Though cheesecake is what attracted the Food Finds editors, the New Skete community also produces cheese spreads, a pancake mix, and fruitcake. Note: This is the only Orthodox community to make it into this volume — and they are still located in Cambridge, New York.
Mount Saint Mary’s Butternut Munch
Mount Saint Mary’s, about 40 miles southwest of Boston, is the motherhouse of Our Lady of the Mississippi (see later in this article), but these Cistercian nuns have made their mark with something called “butternut munch,” which they have made since 1957. According to their website, it’s “chocolate covered toffee sprinkled with nuts.”
Our Lady of Guadalupe Fruitcake and Date Cake
Yet another Trappist monastery, founded about the same time as the Abbey of the Genesee (mid 1950s), this one is in Oregon and still specializes in fruitcake and date cake. Per Br. Richard Layton, OCSO: “Vocations are slow in coming, but in keeping with the general times of the Church, we’ve had some serious candidates who are a bit older than those who used to discern a vocation at a younger age.”
Abbey of Our Lady of the Holy Trinity Honeys
Though these Trappists are still in Utah, they no
longer make their honey or their bread. However, they do offer a recipe for their bread here:
Sisters of the Holy Family Fruitcake
These New Orleans sisters continue to offer their inimitable fruitcake starting in mid-October “until the supply is exhausted.” They have also added cookies to their seasonal menu. According to Sr. Ann Michelle, SSF, they experienced a downturn in vocations for several long stretches since 1984 (the year Food Finds was published), but more recently they’ve “had one to two women a year at least inquire, if not enter” their order.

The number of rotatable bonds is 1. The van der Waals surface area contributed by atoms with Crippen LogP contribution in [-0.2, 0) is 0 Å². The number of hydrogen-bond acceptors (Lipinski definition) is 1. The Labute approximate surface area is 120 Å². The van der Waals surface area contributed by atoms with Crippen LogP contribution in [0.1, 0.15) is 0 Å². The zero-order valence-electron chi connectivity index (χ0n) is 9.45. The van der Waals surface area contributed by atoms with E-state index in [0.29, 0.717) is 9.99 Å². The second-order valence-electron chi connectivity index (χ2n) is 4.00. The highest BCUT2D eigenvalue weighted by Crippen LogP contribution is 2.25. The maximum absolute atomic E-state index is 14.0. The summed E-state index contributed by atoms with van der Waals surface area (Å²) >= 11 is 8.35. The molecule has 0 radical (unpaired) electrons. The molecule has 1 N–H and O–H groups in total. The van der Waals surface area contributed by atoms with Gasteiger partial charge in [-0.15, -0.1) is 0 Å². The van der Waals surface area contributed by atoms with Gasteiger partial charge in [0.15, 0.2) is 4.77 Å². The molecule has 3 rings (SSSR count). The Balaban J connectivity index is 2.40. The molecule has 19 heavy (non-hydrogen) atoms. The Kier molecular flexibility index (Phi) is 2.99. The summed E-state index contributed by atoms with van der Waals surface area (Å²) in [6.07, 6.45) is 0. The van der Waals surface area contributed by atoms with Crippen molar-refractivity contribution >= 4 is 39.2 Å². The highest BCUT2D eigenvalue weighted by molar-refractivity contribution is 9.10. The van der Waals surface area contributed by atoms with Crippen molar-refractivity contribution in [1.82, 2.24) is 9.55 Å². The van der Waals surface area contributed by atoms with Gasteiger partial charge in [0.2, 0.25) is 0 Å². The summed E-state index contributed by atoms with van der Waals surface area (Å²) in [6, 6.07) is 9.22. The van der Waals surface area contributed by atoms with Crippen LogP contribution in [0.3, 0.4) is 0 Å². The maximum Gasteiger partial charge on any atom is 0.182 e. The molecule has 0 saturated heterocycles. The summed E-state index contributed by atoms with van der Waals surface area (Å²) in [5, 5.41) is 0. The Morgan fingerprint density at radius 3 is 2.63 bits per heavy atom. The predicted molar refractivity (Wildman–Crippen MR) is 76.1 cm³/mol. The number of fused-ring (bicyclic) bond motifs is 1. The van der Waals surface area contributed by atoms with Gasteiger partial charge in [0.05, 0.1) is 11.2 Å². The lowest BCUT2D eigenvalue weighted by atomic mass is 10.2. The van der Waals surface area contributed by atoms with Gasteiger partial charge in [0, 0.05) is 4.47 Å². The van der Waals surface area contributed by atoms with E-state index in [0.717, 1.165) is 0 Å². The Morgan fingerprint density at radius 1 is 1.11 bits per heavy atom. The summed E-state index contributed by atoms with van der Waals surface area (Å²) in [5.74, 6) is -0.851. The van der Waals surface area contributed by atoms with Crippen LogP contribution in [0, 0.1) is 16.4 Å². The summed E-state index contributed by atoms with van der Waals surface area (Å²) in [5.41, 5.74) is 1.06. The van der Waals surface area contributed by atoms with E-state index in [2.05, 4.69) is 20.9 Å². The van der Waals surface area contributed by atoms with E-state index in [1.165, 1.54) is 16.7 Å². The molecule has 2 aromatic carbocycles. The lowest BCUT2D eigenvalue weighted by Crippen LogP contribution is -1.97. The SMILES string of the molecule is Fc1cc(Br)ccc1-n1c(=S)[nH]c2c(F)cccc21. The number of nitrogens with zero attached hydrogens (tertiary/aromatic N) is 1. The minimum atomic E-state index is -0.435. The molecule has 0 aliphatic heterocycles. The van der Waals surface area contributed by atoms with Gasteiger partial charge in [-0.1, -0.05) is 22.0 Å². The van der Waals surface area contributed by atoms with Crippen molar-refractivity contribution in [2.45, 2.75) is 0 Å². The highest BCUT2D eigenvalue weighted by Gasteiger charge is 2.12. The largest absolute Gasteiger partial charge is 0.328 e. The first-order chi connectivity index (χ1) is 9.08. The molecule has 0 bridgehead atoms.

Brigittine Monks Fudge
Part of the fascination with the book Food Finds was that the authors literally traveled all over the country (this was a solid decade before the internet was around) and personally visited all the chefs, cooks, bakers, and fishmongers included in their tome. In addition, the book was rife with black-and-white photos. Perhaps the most intriguing (at least for a 14-year-old Catholic boy like me) was a picture with the caption: “The Brigittine Monks outside ‘Camelot,’ the mansion where they live rent-free,” which showed a solemn, hooded horde walking toward their palatial estate in California.
Times do change, and according to Br. Steven, the Brigittines are no longer in Camelot in California (they moved in 1986). However, they are now located in Oregon under the title “Priory of Our Lady of Consolation, Order of the Most Holy Savior” and are still making their fudge — and they have added an array of chocolate truffles to their menu.
Our Lady of The Mississippi Abbey Caramels
In Food Finds this section concludes with the words of Sr. Thomas, O. Cist.: “It is not a business. We don’t want it to grow so much that it interferes with our life of prayer and solitude.” And though the Cistercian nuns have added maple syrup and caramel topping to their repertoire, they’ve maintained a discrete distance between themselves and the sales of their handmade products. Still located on a bluff overlooking the Mississippi River, there are some great views at their website.
Saint Meinrad Archabbey Smoked Meats
Few things last forever. While this Benedictine archabbey is still alive and well in southern Indiana, they no longer make the smoked meats that landed them in Food Finds.
A lot has happened in the past 30-plus years in the world of food (the Food Network, celebrity chef shows, a clutch of reality-television food programs) and in religious orders too. I’m glad that my family was privileged to be published in Food Finds and that all of the orders in the original edition of this unique book are still praying — if not baking.
Information is subject to change.